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In chapter 1, Gawande compares the aging experiences of two individuals. His grandmother-in-law grew old independently in America, living alone and providing for herself into her 80’s. Meanwhile Gawande’s grandfather lives co-dependently to the age of 110 in a pre-modern Indian province. I call his grandfather’s living situation co-dependent because while he lived with one of his sons and his...
I finished reading Being Mortal by Atul Gawande last year. Having set it aside for a few weeks, my next task is to read it again and record my initial, somewhat random, thoughts and questions from each chapter. These will provide a starting point to organize and expand on my ideas and reflections about the book. Below are my takeaways from the Introduction.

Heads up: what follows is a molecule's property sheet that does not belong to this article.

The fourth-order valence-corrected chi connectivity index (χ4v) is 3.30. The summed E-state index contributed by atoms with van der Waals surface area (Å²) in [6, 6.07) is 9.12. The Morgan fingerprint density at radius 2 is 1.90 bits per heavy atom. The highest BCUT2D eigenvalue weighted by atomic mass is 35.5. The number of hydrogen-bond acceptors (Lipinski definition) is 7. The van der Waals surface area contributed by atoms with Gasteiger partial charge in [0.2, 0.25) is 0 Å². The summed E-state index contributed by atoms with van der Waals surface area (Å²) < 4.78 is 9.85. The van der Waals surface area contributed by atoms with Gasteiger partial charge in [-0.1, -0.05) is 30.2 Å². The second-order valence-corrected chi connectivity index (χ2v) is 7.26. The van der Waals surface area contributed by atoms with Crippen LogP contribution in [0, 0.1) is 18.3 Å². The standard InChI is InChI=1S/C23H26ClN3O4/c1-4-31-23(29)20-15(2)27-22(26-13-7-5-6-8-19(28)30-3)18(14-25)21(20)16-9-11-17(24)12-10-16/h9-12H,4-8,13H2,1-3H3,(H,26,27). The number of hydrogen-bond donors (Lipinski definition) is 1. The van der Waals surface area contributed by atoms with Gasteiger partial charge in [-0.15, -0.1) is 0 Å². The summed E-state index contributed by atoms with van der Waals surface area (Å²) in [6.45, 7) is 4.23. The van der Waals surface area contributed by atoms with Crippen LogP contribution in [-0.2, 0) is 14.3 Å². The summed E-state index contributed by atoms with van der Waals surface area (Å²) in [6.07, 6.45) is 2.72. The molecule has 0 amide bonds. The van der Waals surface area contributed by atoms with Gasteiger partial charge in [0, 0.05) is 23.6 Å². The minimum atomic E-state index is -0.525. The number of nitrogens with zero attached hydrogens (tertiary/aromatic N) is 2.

I began clicking on articles about end-of-life questions and elder care several years ago. Sometimes I read them right away, and sometimes they sit in my browser tabs for a few weeks before I have the capacity to read and reflect on them.
Most of us will grow old, and we all will die. These are just facts. Yet these bare facts lead to a seemingly infinite cascade of complicated questions.